3. TRAVEL NOTIFICATIONS: No matter where you go or for how long, set up travel notifications with your credit card companies and banks. I’m convinced that had my previous credit company not done away with this invaluable service, I wouldn’t have been a victim of such a comprehensive account takeover.
4. TRANSACTION ALERTS: Set up alerts on your bank and utility accounts, ATM/debit cards and credit cards. You can tailor these alerts to your specific needs. As a victim of account takeover, I’ve set up alerts on all purchases exceeding $10, as well as on all overseas transactions and card-not-present transactions.
5. ACCOUNT MONITORING: In addition to transaction alerts, set up online account monitoring for your bank accounts and credit cards, and check your balances every day. If your smartphone has face recognition capabilities, I strongly suggest taking advantage of this unique feature, which will make accessing your accounts easier for you.
6. PURCHASE AN IDENTITY THEFT PROTECTION PLAN: The $200 or $300 a year you’ll spend having a protection plan, such as Identity Force or LifeLock, will offset the time, money and energy you would spend if your identity was stolen.
7. CREDIT REPORTS: You are allowed one FREE credit report once a year from each of the three major credit-reporting bureaus (Experian, Equifax and TransUnion). Be diligent in pulling these reports and reviewing them carefully. www.annualcreditreport.com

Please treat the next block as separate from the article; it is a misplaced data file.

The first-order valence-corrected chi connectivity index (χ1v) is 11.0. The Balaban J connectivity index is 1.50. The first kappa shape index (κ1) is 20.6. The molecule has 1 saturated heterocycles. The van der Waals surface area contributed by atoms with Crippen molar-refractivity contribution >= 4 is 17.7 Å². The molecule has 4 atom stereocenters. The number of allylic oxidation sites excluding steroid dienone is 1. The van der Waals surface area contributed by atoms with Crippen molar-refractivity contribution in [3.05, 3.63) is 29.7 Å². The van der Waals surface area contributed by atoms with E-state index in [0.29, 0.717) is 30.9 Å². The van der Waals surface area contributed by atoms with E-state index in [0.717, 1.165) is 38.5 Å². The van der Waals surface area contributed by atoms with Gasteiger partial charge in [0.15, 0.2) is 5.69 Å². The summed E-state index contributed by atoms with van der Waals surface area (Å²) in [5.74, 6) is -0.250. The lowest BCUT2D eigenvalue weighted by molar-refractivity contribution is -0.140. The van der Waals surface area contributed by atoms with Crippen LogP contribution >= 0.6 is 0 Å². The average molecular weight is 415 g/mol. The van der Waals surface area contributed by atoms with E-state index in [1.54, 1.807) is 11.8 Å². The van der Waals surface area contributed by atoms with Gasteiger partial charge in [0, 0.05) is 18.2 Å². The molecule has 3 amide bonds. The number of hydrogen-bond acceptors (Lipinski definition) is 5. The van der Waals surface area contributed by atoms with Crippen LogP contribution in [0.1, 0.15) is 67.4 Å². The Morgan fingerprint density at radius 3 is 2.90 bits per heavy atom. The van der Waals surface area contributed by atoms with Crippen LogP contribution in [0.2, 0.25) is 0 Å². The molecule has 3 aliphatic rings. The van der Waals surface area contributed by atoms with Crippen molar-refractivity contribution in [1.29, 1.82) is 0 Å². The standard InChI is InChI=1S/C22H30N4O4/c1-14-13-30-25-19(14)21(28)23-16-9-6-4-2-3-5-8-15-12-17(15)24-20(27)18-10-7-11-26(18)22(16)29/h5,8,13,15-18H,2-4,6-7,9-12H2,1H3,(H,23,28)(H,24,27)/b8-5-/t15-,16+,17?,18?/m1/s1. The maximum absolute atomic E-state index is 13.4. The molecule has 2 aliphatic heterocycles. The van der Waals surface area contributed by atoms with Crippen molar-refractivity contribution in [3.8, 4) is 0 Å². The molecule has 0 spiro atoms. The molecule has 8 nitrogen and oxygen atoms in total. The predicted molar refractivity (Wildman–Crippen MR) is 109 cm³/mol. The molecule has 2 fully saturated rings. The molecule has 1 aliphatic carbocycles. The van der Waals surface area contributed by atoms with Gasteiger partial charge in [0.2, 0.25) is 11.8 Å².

8. CREDIT FREEZES: There’s no excuse for not placing a FREE security freeze on all three of the major credit-reporting bureaus. Yes, it’s a little inconvenient, especially if you’re trying to get a new credit card, but in this day and age, you’re foolish not to have a freeze in place.
9. PUBLIC Wi-Fi & VPN: Avoid the temptation to use an unsecured wireless network, but if you must, be sure to have a Virtual Privacy Network (VPN) activated on your devices.
If you do have your identity stolen, file a police report as soon as possible and immediately contact the credit bureaus to place a seven-year fraud alert on your accounts. In addition to contacting your financial adviser, bank and credit card companies, and insurance and mortgage companies, you should also contact the IRS and Social Security Administration to inform them that your identity has been compromised.
More: Everything you need to know about router security to avoid getting hacked by cybercriminals
Smart phone tips and tricks: 14 iPhone and Android apps you’ll use over and over again
Naples’ Premier Professional Organizer Marla Ottenstein offers expert organizing, downsizing and time management services for residential and corporate clients. Her columns run in the Naples Daily News on the first Friday and third Saturday of each month. For more information or to schedule an appointment: www.ProfessionalOrganizerFlorida.com
Internet security Part 2: Tough lessons learned from a victim of account takeover
Naples Daily News
Read or Share this story: https://www.naplesnews.com/story/life/columnists/2019/03/21/internet-security-tough-lessons-learned-victim-account-takeover/3196987002/